• Crocodile twist: Simply lie on your back, making sure your back is flat against the floor and not arched. Then, bring one leg to your chest, spread your arms wide to the side, and twist your back so your raised leg is resting with your knee on the floor.
  • Cobra pose: Here you are, yoga for morning sickness. Lie face-forward on the floor, with your hands palm-down on the floor by your chest, then push up so your back arches slightly. Keep your neck straight and look ahead—just make sure you don’t continue to do this pose after your first trimester, as it can strain your belly.

Prenatal yoga for second trimester

Welcome to the second trimester—home of swelling, cramps, heartburn, and backache.

If you’re feeling any of these, try one of these second trimester prenatal yoga poses:

  • Mountain pose: A pose that looks simple, but actually engages your core and balance. Stand with your feet slightly apart, bring your arms to your sides, and raise them a little, with your palms outstretched facing to the front. Focus on ‘rooting’ yourself to the floor, engaging your core.
  • Tree pose Another great yoga pose for balance. Stand on one leg (use a chair or wall for balance, if needed), bring your hands to your chest in a prayer position, and, again, root yourself into the floor.
  • Crescent pose: This second-trimester yoga pose is great for easing backache! To do a crescent pose, lunge forward as far as you’re comfortable with—to the floor, if you can—and lean up and back, raising your arms to the sky.
  • Eagle pose: This prenatal yoga pose is a little tricky, but also great for balance and building your core. Stand with your feet apart, bend your knees, lift your right foot, twist your right thigh over your left, then wrap your right foot behind your left calf. Raise your arms and twist them in front of you, raising them to the sky. Find your center and take some deep breaths.
  • Butterfly pose: For this pregnancy yoga pose, simply sit on the floor, bring the soles of your feet together, and let your knees fall as far as they can. Hold your feet with your hands, and lengthen your spine.

Prenatal yoga (third trimester)

The third trimester—baby’s nearly here!

As your bump grows bigger, it can be tough to know which prenatal yoga poses you can do safely.

Here’s some third trimester yoga that can help get you to the finish line:

  • Goddess pose: If you’re after yoga poses to induce labor, this is the one you’re after! It’s basically a deep squat, with your legs stretched to the sides.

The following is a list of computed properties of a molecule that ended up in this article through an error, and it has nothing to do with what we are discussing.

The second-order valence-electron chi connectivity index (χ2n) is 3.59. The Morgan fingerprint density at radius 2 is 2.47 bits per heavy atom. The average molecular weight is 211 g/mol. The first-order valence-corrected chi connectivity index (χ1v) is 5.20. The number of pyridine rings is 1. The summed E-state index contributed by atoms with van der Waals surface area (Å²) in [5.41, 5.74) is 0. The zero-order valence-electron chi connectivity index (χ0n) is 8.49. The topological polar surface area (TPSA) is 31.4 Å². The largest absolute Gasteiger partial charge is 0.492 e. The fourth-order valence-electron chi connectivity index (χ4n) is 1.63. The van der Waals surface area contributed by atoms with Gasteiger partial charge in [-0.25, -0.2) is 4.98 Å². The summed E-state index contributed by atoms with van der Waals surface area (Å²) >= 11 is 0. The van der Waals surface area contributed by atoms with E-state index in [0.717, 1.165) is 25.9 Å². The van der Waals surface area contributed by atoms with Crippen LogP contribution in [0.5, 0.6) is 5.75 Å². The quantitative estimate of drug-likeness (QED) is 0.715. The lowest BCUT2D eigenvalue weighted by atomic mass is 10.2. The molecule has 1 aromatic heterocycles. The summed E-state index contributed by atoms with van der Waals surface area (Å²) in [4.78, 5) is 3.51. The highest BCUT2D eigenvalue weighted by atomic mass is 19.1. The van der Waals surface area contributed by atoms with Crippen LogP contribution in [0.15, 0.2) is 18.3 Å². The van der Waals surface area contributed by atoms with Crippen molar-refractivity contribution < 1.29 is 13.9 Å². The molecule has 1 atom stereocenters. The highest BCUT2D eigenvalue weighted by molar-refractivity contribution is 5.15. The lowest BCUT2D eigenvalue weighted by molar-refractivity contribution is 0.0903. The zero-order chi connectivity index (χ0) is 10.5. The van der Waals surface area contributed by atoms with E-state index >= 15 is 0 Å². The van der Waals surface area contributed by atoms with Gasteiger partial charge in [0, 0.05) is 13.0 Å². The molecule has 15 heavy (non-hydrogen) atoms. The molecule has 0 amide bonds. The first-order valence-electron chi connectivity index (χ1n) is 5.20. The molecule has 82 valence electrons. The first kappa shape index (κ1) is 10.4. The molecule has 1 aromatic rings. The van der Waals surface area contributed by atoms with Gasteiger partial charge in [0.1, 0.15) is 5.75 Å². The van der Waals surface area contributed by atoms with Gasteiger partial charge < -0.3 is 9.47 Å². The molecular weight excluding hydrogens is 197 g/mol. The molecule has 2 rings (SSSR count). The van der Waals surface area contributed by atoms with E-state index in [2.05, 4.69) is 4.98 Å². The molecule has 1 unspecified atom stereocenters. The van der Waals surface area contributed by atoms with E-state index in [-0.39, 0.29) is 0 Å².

• Bridge pose: If you’re dealing with backache in the third trimester, this prenatal yoga pose can help ease your pain. Lie on the floor with your feet planted in the floor and your knees bent. Put your hands palm-down on the floor by your seat, then push up to raise your bottom to the air, lifting your bump and easing the pressure.
  • Chair pose: Another of our Peanut mamas’ top yoga positions to induce labor. The chair pose is similar to the goddess pose, but your legs are brought together for the squat, with your arms raised to the sky.
  • Cobblers pose: Similar to the butterfly pose, but your knees don’t touch the floor. It’s more yoga to induce labor!
  • Child’s pose: What better pose to help bring a baby into the world than the child’s pose? Stock up on pillows for this one, particularly if you’re looking after a big bump! Kneel on the floor with wide legs (to make room for your bump), then put some pillows in front of you. Lean forward onto the pillows and rest. You deserve it.

Yoga poses to avoid during pregnancy

Some yoga poses put too much of a strain on your pregnant body, and can cause harm to you or baby.

Here are some yoga moves to avoid when pregnant:

  • Crunches
  • Crow pose
  • Back arches that make you strain
  • Deep twist poses
  • Poses where you’re on your back for a long period of time
  • Balance poses in the third trimester unless you’re feeling confident with your balance

Can you do hot yoga when pregnant?

No, you shouldn’t do hot yoga during pregnancy.

Hot yoga when pregnant can cause harm to your baby if you overheat.

You’re body’s already under a lot of pressure right now, so adding to it isn’t a great idea.

Best online prenatal yoga classes and videos

Looking for pregnancy yoga classes to do at home?

Here are the top online pregnancy yoga classes as chosen by our mamas-to-be on Peanut:

1. Yoga with Adriene

Yoga with Adriene is renowned in the yoga community, and her prenatal yoga videos on YouTube are beloved by our mamas-to-be on Peanut.

Try Yoga with Adriene prenatal yoga

2. Shiva Rea

From 10-minute prenatal yoga videos to longer sessions, you’ll find whatever you feel like doing, whatever stage of pregnancy, with Shiva Rea Prenatal Yoga.

Try Shiva Rea Prenatal Yoga

3. Pregnancy and Postpartum TV

YouTube is a great place to find free yoga classes for pregnancy.

Plus, Pregnancy and Postpartum TV also cover other pregnancy fitness as well as nutrition, so you’re covered!

Try Pregnancy and Postpartum TV

4. Lucy Flow

Lucy Flow is a fantastic channel not only for prenatal yoga, but also fertility yoga and postpartum yoga, too.

Alongside prenatal yoga videos, you’ll also find discussions about hypnobirthing, birth plans, breastfeeding, and so much more!

Try Lucy Flow prenatal yoga

5. Glo

While Glo doesn’t have free virtual prenatal yoga classes, you can do a free trial and see how you get on with them.

Glo doesn’t just do yoga classes for pregnant women; they do pilates, meditation guides, and general yoga for beginners.

Try Glo prenatal yoga

As always, mama, listen to your body and move in a way that feels good to you.

Prenatal yoga can work wonders to help you reduce your pregnancy aches and pains, as well as potentially easing labor and the postpartum period.

If you’re not convinced about prenatal yoga, why not ask our mamas-to-be on Peanut?